Tuesday, February 14, 2006

Target Falls Short

Lawsuit Filed for Lack of Accessibilty


One would expect, or are we just hoping, that the larger the company, the more capable they are of affording to have their sites made accessible. The idea to this, of course, is that those with the financial power of a mega-chain should be able to hire people experienced in web standards and knowledgeable enough. On the other hand - they could just contract one of the companies or private consultants that specialize in making websites accessible. Obviously, this was not the case with Target.

Apparently, some 10 months ago, original complaints were made to Target about the lack of accessibilty of their website. It was never fixed. Ten months is far beyond the amount of time needed to fix the problems cited. Those problems noted were fairly straightforward:

  1. Pages were lacking the requisite alt text.
  2. Pages used image maps (without alt text) for navigation, but there was no function on the page to do the same as the images in a text version alternative.
  3. The pages required the visual input use of a mouse - inherently pushing keyboard-only users away.


Simple changes. Any web developer worth their salt could manage those changes quickly. Apparently Target either lacks those kinds of web developers, lacks motivation to please their customers, or blatantly has disregard for the 25% of all web users who are disabled. None of those are exactly what I would consider good options.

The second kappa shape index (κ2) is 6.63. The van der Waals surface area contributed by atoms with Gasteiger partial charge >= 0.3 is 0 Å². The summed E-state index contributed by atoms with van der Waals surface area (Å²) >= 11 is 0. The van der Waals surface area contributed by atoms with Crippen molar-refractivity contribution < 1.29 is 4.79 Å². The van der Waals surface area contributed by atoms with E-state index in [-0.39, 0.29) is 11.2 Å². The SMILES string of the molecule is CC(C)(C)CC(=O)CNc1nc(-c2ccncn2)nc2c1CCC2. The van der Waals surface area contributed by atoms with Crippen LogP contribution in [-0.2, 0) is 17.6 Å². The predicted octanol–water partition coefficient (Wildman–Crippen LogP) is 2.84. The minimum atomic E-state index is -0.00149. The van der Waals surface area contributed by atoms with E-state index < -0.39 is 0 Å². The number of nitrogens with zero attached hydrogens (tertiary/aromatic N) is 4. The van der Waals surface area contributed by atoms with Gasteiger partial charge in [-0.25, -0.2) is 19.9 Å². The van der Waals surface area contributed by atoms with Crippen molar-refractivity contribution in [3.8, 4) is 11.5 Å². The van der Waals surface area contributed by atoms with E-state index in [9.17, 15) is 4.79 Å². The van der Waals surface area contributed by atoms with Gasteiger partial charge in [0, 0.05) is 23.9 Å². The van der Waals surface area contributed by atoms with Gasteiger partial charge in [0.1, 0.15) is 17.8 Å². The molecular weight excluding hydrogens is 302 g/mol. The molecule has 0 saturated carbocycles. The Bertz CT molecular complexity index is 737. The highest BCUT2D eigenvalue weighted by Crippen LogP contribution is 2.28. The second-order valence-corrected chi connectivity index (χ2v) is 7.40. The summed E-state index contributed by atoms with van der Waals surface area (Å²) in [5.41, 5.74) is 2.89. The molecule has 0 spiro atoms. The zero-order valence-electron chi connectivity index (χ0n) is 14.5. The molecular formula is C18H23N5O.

In any event, the National Federation of the Blind (NFB) has filed a suit against the U.S. based (California) Target company. They are attempting to have it done as a class-action suit. (Full document available here in PDF.) Now, apparently just in the last few days (after the suit was filed) there have been some changes made to the website to help improve some of the accessibility.

I find it truly pitiful that a fear of losing money in a lawsuit has to be the motivator for a change so simple to do. In this time, when web standards are absolutely necessary for any business (and eventually, we can hope, across all websites), I find it very disappointing that a major company would go to such lengths to alienate customers. Obviously they are concerned about their bottom line -- are their analysts so entirely behind as to not realize the percentage of people who would be lost as potential customers due to this? It would seem not.

Again, another reason to learn standards. I hope that this case goes through successfully for the NFB, and that Target is penalized for its blatant disregard to its customers, and its lack of consideration toward those with a physical handicap. Hopefully, this case will set a new 'standard' (a legal one this time), that might make people sit up and pay attention to what is going on in the world of the web.

~Nicole

Cross-posted to take your comments on Beyond Caffeine.